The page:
Litmus Tests for Self-realization – 1:

The deceptively simple looking Advaitic message “tat tvaM asi” (You are That) hides behind its elegance an enormous depth and profundity of philosophical contemplation. Either being unaware of or grossly ignoring the rigorous bodily and mental discipline that goes into prior preparation before one can appreciate fully the meaning of these significant Vedantic sentences (mahA vAkya-s) in this Internet age, one may believe that by mere hearing of that inimitable statement one is entitled to claim “ahaM brahma asmi” (I am brahman). S/he may even buttress that claim saying that “Nothing needs to be done and after Self-realization also it is all business as usual” because Shankara said that “I am already by my very nature forever blissful That” (nitya suddha buddha mukta svabhAvaH).

Fortunately for us, our ancient Advaita scriptures shine with ever-shimmering bright nuggets of ‘indicators’ sprinkled all over them. These nuggets are like the twinkling stars in the vast depths of space which help a seeker to test for himself/herself whether we truly grokked or not the message of the jIva-brahma ekatva (Oneness of the individual ‘me’ and the eternal, immutable, infinite Self).

One can find the simplest of the Litmus Tests in Bhagavad-Gita. For example, we have from Chapter 6, verse number 22:

यं लब्ध्वा चापरं लाभं मन्यते नाधिकं ततः 
यस्मिन्स्थितो दुःखेन गुरुणापि विचाल्यते

Having obtained [which] Self-knowledge,

(i) One does not think of any other acquisition to be superior to that. In other words, there is nothing more one searches for or desires. One would be totally and absolutely free of any “lack.”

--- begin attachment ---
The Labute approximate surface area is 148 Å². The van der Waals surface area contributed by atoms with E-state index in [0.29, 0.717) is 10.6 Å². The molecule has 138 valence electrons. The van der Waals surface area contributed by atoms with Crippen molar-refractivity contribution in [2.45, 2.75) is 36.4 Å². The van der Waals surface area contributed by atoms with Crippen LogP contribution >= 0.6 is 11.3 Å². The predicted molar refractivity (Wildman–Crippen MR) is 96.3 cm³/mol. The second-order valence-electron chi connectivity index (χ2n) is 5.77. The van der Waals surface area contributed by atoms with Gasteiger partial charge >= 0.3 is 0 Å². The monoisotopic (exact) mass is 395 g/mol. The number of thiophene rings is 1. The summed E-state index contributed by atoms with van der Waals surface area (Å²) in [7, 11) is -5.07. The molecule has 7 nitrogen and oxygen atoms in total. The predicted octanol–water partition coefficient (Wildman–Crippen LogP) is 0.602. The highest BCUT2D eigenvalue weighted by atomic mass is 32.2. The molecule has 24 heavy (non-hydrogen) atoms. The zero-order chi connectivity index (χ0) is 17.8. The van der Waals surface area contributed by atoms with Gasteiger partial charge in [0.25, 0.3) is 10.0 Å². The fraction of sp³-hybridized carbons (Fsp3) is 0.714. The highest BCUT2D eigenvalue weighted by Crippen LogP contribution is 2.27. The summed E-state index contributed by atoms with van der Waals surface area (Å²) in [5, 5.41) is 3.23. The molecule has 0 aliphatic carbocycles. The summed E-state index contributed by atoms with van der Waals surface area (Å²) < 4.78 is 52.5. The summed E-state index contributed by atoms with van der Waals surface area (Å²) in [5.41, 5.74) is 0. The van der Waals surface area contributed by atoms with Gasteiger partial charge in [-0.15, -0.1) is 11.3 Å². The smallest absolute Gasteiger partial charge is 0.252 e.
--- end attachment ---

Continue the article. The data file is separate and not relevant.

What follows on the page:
(ii)  Being established in which Self-knowledge, one is not perturbed even by the greatest sorrow. In other words, one transcends sorrow, and is not affected by the visitations of – be they worst of calamities or equally joyful blessings.

The seeker may ask himself/herself: “Am I free of any likes and dislikes (wanting one and not wanting the other) and am I free from being affected by praise and insult?”

How does a Self-realized one behave and act?

With regard to any question that one may have regarding how such a Self-realized man will live and work in the world, the very first verse in the same Chapter informs us:

Ch 6, verse 1:

अनाश्रितः कर्मफलं कार्यं कर्म करोति यः 
स संन्यासी च योगी च न निरग्निर्न चाक्रियः ॥ 

Such a man would act and behave in the apparent world without a motive and having no expectations of a specific result. He would not be bothered by external symbolical renouncement nor would s/he be actionless.

(To Continue  … Part 2).

2 thoughts on “Litmus Tests for Self-realization – 1:

  1. Dear Ramesam

    From Shankara’s comments on this verse 6.1 and elsewhere, I’d suggest that it would be a mistaken interpretation to definitively conclude that a self-realised man would not sit doing nothing. Rather it is the intention, the motive (or lack of it) behind his actionless-ness.

    As Krishna says elsewhere, he sees action in inaction, and inaction in action.

    Best wishes,

  2. Dear Venkat,

    Thank you for pointing out the inappropriate words “sit doing nothing” chosen by me in my free translation of the verse 6.1 to expand on the intended meaning. I corrected the words and hope it reads okay now.


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